Disturbing Account of Wanton Rape and Murder in Iraq Emerges from U.S. Soldier Trials
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Four U.S. soldiers have been tried and convicted in military court for the March 12, 2006 assault and murder of Abeer al-Janabi and her family. Now, in the federal court trial of the last man accused, former Pvt. 1st Class Steven Green, information has surfaced that explains more fully what happened that day. This is the first of a two-part report on the Paducah, Kentucky trial.
It is possible that the dying Muslim girl Abeer Qassim Hamza al-Janabi won what was in her mind the last and the main battle? Abeer, only 14, faced alone three U.S. soldiers who were intent on raping her, with a fourth nearby. As all have testified, Pvt. 1st Class Jesse Spielman stood by during the attack. Tall and strong from work in her family’s subsistence garden, she fought hard, sobbing, screaming, struggling, as three men in succession pried her legs apart and got between them. Brett Barrouquere, Associated Press [AP], reports that Specialist Promotable Paul Cortez and Specialist James Barker testified that they failed to get erections. The defense attorney for Pvt. 1st Class Steven Green, facing the death penalty, questioned whether his client penetrated. To Abeer, fighting with all her strength to hold them off, those facts would have mattered.
|Abeer's Iraqi ID card|
It does not make the attacks less heinous. Afterward, Green put a pillow on her face and shot her in the head. Soaking her in acrid-smelling flammable liquids, they lit her and fed the fire with blankets thrown onto her body, leaving her in a pool of charred debris. Green is in Paducah, Kentucky, federal court awaiting sentencing for the crimes in Iraq by a panel of nine women and three men, the first civilian jury to try a U.S. soldier for actions during military service. The judging of Green, the last of the five perpetrators to stand trial for the murder of the civilian Iraqi al-Janabi family, is a triumph of a remarkably complex federal legal system, a small, determined group of reporters, including those from the Women’s Media Center who since 2006 have worked to keep Abeer in the world’s mind, and of bloggers throughout the world with the same intention.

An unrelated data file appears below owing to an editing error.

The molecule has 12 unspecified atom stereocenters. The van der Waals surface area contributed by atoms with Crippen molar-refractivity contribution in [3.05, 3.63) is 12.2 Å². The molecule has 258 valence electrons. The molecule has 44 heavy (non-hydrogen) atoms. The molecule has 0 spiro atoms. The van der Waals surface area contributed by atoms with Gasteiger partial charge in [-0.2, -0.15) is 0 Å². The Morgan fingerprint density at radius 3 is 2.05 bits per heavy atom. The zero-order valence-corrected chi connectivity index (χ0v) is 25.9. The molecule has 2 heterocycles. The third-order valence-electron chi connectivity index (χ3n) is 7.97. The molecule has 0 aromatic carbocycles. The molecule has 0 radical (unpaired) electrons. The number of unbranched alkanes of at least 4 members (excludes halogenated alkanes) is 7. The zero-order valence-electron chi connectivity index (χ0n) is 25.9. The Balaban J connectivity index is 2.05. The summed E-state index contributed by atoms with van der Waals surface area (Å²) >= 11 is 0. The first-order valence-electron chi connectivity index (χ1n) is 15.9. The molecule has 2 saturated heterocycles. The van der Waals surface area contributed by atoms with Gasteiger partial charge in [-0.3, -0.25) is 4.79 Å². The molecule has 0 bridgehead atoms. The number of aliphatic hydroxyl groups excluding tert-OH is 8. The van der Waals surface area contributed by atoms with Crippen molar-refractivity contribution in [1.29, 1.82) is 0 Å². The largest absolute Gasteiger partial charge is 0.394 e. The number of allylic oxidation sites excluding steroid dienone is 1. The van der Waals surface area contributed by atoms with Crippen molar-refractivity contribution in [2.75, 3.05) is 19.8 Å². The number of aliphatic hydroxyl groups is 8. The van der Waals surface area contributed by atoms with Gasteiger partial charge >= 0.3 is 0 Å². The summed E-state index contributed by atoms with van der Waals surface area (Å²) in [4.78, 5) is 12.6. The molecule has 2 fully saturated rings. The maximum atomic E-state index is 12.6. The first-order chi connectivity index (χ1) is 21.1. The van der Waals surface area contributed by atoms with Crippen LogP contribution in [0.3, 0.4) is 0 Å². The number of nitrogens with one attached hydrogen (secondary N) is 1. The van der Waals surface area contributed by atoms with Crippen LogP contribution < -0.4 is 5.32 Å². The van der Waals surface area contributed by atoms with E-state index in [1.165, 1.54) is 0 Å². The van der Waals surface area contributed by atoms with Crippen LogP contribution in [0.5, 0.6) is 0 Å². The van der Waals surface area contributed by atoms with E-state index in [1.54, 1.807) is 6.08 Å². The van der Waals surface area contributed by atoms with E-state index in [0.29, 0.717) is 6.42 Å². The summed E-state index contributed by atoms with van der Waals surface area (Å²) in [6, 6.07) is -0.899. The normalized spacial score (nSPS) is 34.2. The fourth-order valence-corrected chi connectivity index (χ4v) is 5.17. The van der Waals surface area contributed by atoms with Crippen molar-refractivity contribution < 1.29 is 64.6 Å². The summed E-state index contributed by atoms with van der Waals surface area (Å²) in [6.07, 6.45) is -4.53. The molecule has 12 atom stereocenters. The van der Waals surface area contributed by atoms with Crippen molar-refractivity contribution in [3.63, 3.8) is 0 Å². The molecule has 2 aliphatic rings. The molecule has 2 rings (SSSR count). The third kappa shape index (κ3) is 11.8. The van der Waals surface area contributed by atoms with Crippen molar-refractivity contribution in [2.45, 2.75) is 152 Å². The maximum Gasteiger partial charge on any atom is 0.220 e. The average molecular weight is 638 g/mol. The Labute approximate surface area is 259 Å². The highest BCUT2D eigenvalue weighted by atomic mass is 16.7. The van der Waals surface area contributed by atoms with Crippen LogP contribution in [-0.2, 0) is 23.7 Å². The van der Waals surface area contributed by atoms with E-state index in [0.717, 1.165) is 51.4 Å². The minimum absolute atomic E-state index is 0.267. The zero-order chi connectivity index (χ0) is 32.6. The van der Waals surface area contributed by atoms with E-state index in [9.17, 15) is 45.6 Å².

The trial however re-opened that story in unexpected ways. Green was the lone shooter who murdered the entire family, so the previous trials of others involved focused exclusively on the gang-rape and arson leaving Green’s actions vague. In his Paducah trial, details about Green and his victims—Abeer and her sister Hadeel, their parents Qassim and Fakhriya—have suddenly swum into view.
The information cleaves through many urban myths about the case. An authoritative rendering will be available in six months, a book by Jim Frederick of Time Magazine. Until then, documents, recent trial testimony, Frederick’s encyclopedic knowledge of the case (It’s Yusufiyah, not Mamoudiyah….Cortez was not a sergeant, His papers had not gone through: he was a specialist promotable.”) and insight from Barrouquere who’s been on the case for three years can clear up more than a few points. Neither, however, is responsible for anything I may have misconstrued.
Living with her family in a farmhouse outside the isolated hamlet of Yusufiyah, 25 k [15.5 m] southwest of Baghdad, Abeer at 14 was not strikingly beautiful, just a very tall teenager who sometimes breathed with difficulty because of asthma. As lanky as a colt, with big dark eyes, she was covered head-to-toe when she went out and stayed home when her two younger brothers went to school each day. Abeer’s Sunni parents had wanted her to learn, to be “free.” But since the U.S. invasion and the breakout of civil war, it was dangerous for girls to be in school—or anywhere. She was afraid to pass the soldiers at the U.S. Army checkpoint near her house because they leered and flirted. The same soldiers watched her as she worked in the field and had even barged in through the door, poking through the house, checking for weapons. One had run his index finger down the side of her face, terrifying her.